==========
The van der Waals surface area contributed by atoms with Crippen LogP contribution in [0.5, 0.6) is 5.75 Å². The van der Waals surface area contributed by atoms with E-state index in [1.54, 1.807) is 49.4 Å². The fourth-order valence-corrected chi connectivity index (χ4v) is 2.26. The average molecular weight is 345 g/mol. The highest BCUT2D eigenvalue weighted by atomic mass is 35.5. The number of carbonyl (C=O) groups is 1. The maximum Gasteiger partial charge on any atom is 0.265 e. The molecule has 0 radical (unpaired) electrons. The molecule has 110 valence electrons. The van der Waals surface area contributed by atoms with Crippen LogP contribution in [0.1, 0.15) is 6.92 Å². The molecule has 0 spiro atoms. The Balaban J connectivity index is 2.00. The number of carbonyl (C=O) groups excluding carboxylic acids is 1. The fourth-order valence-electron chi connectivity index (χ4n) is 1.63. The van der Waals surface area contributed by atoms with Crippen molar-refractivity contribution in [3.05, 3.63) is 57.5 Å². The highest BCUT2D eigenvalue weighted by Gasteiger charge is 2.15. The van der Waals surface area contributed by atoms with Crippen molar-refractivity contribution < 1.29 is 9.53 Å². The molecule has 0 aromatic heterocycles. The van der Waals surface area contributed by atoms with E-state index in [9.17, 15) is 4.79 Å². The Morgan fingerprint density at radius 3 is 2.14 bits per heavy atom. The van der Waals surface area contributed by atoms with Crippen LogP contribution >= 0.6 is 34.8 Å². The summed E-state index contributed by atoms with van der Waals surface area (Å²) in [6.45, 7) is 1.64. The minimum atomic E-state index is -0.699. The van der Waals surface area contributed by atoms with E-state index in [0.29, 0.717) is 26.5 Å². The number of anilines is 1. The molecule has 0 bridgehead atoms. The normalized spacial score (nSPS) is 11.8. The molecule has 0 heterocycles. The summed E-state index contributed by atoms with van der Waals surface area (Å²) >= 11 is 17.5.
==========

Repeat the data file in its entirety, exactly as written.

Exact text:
The van der Waals surface area contributed by atoms with Crippen LogP contribution in [0.5, 0.6) is 5.75 Å². The van der Waals surface area contributed by atoms with E-state index in [1.54, 1.807) is 49.4 Å². The fourth-order valence-corrected chi connectivity index (χ4v) is 2.26. The average molecular weight is 345 g/mol. The highest BCUT2D eigenvalue weighted by atomic mass is 35.5. The number of carbonyl (C=O) groups is 1. The maximum Gasteiger partial charge on any atom is 0.265 e. The molecule has 0 radical (unpaired) electrons. The molecule has 110 valence electrons. The van der Waals surface area contributed by atoms with Crippen LogP contribution in [0.1, 0.15) is 6.92 Å². The molecule has 0 spiro atoms. The Balaban J connectivity index is 2.00. The number of carbonyl (C=O) groups excluding carboxylic acids is 1. The fourth-order valence-electron chi connectivity index (χ4n) is 1.63. The van der Waals surface area contributed by atoms with Crippen molar-refractivity contribution in [3.05, 3.63) is 57.5 Å². The highest BCUT2D eigenvalue weighted by Gasteiger charge is 2.15. The van der Waals surface area contributed by atoms with Crippen molar-refractivity contribution < 1.29 is 9.53 Å². The molecule has 0 aromatic heterocycles. The van der Waals surface area contributed by atoms with E-state index in [9.17, 15) is 4.79 Å². The Morgan fingerprint density at radius 3 is 2.14 bits per heavy atom. The van der Waals surface area contributed by atoms with Crippen LogP contribution >= 0.6 is 34.8 Å². The summed E-state index contributed by atoms with van der Waals surface area (Å²) in [6.45, 7) is 1.64. The minimum atomic E-state index is -0.699. The van der Waals surface area contributed by atoms with E-state index in [0.29, 0.717) is 26.5 Å². The number of anilines is 1. The molecule has 0 bridgehead atoms. The normalized spacial score (nSPS) is 11.8. The molecule has 0 heterocycles. The summed E-state index contributed by atoms with van der Waals surface area (Å²) >= 11 is 17.5.